The Narrative of an Explorer in
Tropical South Africa
London: John Murray, 1853
This is Galton's account of his expedition in the early 1850s to then relatively uncharted South-West Africa, which won him a Gold Medal from the Royal Geographical Society and launched his scientific career. It remains extremely interesting today, written in a fresh and engaging style, with keen observation of the peoples he encountered, and some fine humour.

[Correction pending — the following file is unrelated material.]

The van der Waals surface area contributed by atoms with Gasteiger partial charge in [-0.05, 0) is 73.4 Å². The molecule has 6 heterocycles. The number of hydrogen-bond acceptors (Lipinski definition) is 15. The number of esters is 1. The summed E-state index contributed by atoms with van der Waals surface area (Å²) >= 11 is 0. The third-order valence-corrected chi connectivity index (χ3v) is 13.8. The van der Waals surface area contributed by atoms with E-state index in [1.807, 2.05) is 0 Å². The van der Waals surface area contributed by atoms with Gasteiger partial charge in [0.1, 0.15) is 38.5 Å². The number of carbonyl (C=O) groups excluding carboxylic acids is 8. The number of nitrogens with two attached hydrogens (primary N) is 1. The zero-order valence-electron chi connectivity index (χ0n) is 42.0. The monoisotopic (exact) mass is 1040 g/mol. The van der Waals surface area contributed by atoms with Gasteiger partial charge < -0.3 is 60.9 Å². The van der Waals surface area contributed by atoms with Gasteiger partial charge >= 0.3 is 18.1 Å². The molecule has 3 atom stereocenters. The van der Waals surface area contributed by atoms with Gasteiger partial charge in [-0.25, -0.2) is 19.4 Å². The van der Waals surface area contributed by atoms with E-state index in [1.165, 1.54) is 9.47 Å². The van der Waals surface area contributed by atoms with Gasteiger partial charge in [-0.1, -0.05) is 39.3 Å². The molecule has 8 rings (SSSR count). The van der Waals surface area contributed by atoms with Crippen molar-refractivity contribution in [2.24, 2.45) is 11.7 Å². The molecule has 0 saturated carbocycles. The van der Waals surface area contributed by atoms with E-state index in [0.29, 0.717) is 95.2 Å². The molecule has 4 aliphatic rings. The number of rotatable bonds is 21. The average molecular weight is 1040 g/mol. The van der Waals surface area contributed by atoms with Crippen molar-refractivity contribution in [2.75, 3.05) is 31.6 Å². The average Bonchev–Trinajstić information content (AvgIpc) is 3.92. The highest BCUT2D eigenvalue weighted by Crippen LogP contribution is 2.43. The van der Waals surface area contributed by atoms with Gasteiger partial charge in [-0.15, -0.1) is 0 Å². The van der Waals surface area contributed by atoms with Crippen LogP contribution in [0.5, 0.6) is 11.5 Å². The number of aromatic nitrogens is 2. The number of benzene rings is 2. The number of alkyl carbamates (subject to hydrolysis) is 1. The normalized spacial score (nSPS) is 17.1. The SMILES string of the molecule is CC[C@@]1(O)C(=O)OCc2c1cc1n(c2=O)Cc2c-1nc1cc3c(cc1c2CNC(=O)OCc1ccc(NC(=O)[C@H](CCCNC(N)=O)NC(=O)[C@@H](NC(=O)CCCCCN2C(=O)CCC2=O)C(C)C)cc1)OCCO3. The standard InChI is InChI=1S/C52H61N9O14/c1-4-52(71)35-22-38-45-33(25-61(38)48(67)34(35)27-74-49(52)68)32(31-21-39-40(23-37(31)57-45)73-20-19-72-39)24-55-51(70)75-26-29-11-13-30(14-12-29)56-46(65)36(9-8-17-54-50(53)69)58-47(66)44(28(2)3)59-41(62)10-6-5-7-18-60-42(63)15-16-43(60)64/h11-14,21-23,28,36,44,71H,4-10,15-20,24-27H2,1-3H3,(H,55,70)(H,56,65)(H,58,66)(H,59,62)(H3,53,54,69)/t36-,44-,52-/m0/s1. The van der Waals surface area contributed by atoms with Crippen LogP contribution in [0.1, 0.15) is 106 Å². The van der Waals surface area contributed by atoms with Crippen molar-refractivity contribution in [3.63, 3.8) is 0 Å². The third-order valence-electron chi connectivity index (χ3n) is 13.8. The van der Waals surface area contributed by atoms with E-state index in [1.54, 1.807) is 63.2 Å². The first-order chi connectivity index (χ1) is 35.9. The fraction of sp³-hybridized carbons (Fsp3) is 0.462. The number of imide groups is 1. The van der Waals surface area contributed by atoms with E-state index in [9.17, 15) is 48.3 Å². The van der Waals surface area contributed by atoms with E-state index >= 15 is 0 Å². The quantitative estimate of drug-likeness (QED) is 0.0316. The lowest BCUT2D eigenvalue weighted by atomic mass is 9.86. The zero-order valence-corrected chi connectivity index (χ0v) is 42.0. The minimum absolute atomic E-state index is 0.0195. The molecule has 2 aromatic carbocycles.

Galton financed the expedition himself, but was accompanied by Charles John Andersson. Originally he had intended to reach Lake Ngami (recently discovered in Bechuanaland by David Livingstone) from the Cape, but reports of hostile Boer settlers forced him to change his plans; instead he landed at Walfisch (Walvis) Bay and journeyed through the interior of what later became South-West Africa, and then Namibia, to Ovamboland and back.
This was Galton's first major work, and it went through several printings and two editions. The second edition was issued in 1889 as part of the Minerva Library of Famous Books, with a new appendix covering more recent knowledge of the territory.